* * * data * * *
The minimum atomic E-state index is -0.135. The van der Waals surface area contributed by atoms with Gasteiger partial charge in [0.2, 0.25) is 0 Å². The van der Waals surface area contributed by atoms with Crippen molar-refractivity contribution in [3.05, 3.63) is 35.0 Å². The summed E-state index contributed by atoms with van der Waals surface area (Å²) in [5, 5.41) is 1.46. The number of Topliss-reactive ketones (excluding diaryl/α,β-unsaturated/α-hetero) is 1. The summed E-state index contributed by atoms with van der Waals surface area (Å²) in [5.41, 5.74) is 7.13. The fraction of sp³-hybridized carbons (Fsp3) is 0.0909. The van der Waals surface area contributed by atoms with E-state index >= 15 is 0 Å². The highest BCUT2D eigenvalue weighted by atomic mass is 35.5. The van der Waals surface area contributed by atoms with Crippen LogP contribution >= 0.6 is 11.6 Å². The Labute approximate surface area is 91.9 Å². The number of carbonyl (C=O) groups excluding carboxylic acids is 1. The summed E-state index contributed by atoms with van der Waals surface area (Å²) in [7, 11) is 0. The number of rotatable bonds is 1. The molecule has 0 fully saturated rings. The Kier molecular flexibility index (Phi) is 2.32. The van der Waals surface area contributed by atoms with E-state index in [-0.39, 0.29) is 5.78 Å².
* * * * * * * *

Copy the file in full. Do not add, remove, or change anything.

The minimum atomic E-state index is -0.135. The van der Waals surface area contributed by atoms with Gasteiger partial charge in [0.2, 0.25) is 0 Å². The van der Waals surface area contributed by atoms with Crippen molar-refractivity contribution in [3.05, 3.63) is 35.0 Å². The summed E-state index contributed by atoms with van der Waals surface area (Å²) in [5, 5.41) is 1.46. The number of Topliss-reactive ketones (excluding diaryl/α,β-unsaturated/α-hetero) is 1. The summed E-state index contributed by atoms with van der Waals surface area (Å²) in [5.41, 5.74) is 7.13. The fraction of sp³-hybridized carbons (Fsp3) is 0.0909. The van der Waals surface area contributed by atoms with E-state index >= 15 is 0 Å². The highest BCUT2D eigenvalue weighted by atomic mass is 35.5. The van der Waals surface area contributed by atoms with Crippen LogP contribution >= 0.6 is 11.6 Å². The Labute approximate surface area is 91.9 Å². The number of carbonyl (C=O) groups excluding carboxylic acids is 1. The summed E-state index contributed by atoms with van der Waals surface area (Å²) in [7, 11) is 0. The number of rotatable bonds is 1. The molecule has 0 fully saturated rings. The Kier molecular flexibility index (Phi) is 2.32. The van der Waals surface area contributed by atoms with E-state index in [-0.39, 0.29) is 5.78 Å².